Some posts appeared to criticize the government’s prolonged lockdown in Shanghai. Meanwhile, other Weibo users have used the hashtag as a platform to post posts criticizing the pressures faced by Chinese young people to get married, have children and continue the family line.
“People wonder why this ‘last generation’ idea is something that people of our age respond to strongly. As for me, I admire this man’s courage to express what we all feel. We face pressure to give birth. Women are “Even men do not want children,” he wrote in a Weibo post.
Using the hashtag to comment on the birth rate in the country, some posters have gone so far as to compare having a child with having a “hostage birth”.
“Our country’s history is built on blood. We give birth to children only to fight wars, to work and to suffer. There is no future, no past worth looking back on,” wrote another Weibo user.
Other Weibo posts have blamed young Chinese people who may be the “last generation” of their family. Some posts even used the hashtag to praise the “DINK revolution” – a reference to the idea of some Chinese couples choosing to live a “Double Income-No-Children” lifestyle.
“The fact that we are likely to be the ‘last generation’ of our family is not something that any of us really wanted. The property is not affordable and the mortgages will take several decades to repay. The cost of living is high and rent is also a problem. “Let’s not even talk about sending children to expensive private schools,” wrote the account of another Weibo poster. “And what more? The government does not take any of this seriously.”
The most censored hashtag refutes a long-running underground stream of rage
Insider spoke with Xie Donghua, a restaurant industry executive based in Changsha, who said the concept of “last generation” had been on the internet for months, but no one had coined the term until the viral video. .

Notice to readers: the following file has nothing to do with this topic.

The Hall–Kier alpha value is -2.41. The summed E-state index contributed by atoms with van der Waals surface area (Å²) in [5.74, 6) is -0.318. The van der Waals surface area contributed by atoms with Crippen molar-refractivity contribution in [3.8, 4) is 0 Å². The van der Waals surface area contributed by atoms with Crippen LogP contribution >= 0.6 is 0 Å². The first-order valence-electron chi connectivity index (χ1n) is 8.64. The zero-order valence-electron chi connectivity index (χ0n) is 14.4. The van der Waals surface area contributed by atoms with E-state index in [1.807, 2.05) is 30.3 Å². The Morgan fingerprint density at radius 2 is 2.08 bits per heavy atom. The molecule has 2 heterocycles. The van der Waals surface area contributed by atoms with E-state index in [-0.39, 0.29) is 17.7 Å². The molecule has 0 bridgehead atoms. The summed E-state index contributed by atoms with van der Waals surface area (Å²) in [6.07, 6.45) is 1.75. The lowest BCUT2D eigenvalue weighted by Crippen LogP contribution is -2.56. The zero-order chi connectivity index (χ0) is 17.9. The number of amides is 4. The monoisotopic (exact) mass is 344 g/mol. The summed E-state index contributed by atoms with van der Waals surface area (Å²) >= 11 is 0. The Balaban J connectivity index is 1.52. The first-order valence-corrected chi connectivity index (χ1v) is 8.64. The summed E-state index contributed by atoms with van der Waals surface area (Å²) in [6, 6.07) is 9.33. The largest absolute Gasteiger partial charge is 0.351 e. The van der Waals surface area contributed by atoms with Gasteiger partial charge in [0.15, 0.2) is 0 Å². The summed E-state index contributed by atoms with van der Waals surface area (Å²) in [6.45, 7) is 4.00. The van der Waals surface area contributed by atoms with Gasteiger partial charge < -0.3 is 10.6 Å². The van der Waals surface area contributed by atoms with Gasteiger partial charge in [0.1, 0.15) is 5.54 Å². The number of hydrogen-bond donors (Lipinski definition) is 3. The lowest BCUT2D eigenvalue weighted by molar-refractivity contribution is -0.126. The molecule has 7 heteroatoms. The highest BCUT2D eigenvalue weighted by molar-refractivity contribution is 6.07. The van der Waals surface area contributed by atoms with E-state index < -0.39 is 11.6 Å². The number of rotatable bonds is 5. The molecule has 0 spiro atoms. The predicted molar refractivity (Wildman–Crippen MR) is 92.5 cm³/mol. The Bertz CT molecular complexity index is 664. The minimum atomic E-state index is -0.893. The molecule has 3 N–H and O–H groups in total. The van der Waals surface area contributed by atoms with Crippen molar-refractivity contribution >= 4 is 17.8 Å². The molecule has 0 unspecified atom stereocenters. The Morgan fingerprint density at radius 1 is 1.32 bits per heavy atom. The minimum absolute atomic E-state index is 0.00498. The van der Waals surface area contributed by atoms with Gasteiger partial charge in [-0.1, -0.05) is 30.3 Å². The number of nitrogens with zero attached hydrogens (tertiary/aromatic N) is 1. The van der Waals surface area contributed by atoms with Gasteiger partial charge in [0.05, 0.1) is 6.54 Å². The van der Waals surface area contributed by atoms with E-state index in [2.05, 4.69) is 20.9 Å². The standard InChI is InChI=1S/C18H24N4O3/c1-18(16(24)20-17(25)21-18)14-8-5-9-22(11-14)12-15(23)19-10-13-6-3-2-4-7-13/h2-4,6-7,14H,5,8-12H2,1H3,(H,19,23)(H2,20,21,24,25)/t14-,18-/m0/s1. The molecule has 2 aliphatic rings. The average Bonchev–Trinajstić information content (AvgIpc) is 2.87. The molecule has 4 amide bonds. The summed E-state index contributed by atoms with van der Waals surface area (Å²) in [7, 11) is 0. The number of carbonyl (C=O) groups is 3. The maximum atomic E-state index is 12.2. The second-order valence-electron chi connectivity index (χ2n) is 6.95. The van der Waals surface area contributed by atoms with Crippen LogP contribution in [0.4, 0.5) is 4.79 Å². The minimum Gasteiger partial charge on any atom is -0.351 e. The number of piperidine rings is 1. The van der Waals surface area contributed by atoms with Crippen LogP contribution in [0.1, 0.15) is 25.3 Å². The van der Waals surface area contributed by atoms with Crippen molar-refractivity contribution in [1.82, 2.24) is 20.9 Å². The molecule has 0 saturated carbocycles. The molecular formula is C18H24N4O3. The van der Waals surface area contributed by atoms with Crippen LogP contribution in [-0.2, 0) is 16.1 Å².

“We think about it, but we do not say it,” Xie said. “What’s the point of saying it when nothing changes? To most people my age, the idea of ’talking outside’ sounds like banging your head against a stone wall. But that does not mean we are not angry.”
Similar to Xie’s dissatisfaction, Insider comments on Weibo linked to the most censored “latest generation” hashtag seemed to indicate a deep dissatisfaction with life and the status quo in China.
“We see everything clearly, but we do not have the power to change anything,” said one Weibo user. “I have resigned.”
Another Weibo post seen by Insider read: “Our hopes have been dashed and there is more desire for death than for life itself.”
A Shanghai-based Weibo user – where people endured weeks of lockdowns to comply with China’s zero-Covid strategy – wrote, quoting the hashtag: “It is understandable that with life comes pain. But now “Apart from the pain, we also have a suffocation around our neck that dictates how we live our lives. This is unbearable.”
Writing a short poem, another Weibo user said they were “tired of the future and themselves.”
“The adventures are over. The ambitions are gone. The songs are over,” the poem wrote. “For this last generation, nothing is left.”